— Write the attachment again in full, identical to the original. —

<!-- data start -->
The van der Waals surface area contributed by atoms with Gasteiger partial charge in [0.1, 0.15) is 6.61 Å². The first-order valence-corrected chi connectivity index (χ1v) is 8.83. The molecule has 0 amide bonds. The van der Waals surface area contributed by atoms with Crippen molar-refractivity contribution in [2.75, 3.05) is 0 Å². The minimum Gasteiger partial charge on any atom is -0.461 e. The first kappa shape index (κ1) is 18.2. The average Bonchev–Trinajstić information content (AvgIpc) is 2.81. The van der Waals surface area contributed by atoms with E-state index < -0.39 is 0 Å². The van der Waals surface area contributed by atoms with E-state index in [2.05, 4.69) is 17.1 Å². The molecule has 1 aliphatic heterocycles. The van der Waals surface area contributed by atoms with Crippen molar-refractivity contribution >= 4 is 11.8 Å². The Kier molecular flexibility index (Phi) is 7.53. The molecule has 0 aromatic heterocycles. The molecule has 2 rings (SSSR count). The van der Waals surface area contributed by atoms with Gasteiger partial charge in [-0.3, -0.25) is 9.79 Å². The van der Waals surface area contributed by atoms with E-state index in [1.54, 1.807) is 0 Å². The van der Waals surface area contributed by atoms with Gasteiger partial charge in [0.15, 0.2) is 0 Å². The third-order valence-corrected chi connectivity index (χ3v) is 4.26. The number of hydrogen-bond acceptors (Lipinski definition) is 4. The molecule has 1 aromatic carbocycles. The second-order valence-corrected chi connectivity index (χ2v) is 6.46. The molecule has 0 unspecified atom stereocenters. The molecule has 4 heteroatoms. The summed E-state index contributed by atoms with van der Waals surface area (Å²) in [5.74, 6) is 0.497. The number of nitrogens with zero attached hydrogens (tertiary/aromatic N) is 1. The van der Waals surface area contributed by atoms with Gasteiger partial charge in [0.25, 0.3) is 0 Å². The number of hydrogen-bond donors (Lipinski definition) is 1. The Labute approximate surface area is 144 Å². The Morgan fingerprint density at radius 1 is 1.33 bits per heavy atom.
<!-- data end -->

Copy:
The van der Waals surface area contributed by atoms with Gasteiger partial charge in [0.1, 0.15) is 6.61 Å². The first-order valence-corrected chi connectivity index (χ1v) is 8.83. The molecule has 0 amide bonds. The van der Waals surface area contributed by atoms with Crippen molar-refractivity contribution in [2.75, 3.05) is 0 Å². The minimum Gasteiger partial charge on any atom is -0.461 e. The first kappa shape index (κ1) is 18.2. The average Bonchev–Trinajstić information content (AvgIpc) is 2.81. The van der Waals surface area contributed by atoms with E-state index < -0.39 is 0 Å². The van der Waals surface area contributed by atoms with E-state index in [2.05, 4.69) is 17.1 Å². The molecule has 1 aliphatic heterocycles. The van der Waals surface area contributed by atoms with Crippen molar-refractivity contribution >= 4 is 11.8 Å². The Kier molecular flexibility index (Phi) is 7.53. The molecule has 0 aromatic heterocycles. The molecule has 2 rings (SSSR count). The van der Waals surface area contributed by atoms with Gasteiger partial charge in [-0.3, -0.25) is 9.79 Å². The van der Waals surface area contributed by atoms with E-state index in [1.54, 1.807) is 0 Å². The van der Waals surface area contributed by atoms with Gasteiger partial charge in [0.15, 0.2) is 0 Å². The third-order valence-corrected chi connectivity index (χ3v) is 4.26. The number of hydrogen-bond acceptors (Lipinski definition) is 4. The molecule has 1 aromatic carbocycles. The second-order valence-corrected chi connectivity index (χ2v) is 6.46. The molecule has 0 unspecified atom stereocenters. The molecule has 4 heteroatoms. The summed E-state index contributed by atoms with van der Waals surface area (Å²) in [5.74, 6) is 0.497. The number of nitrogens with zero attached hydrogens (tertiary/aromatic N) is 1. The van der Waals surface area contributed by atoms with Gasteiger partial charge in [0.25, 0.3) is 0 Å². The number of hydrogen-bond donors (Lipinski definition) is 1. The Labute approximate surface area is 144 Å². The Morgan fingerprint density at radius 1 is 1.33 bits per heavy atom.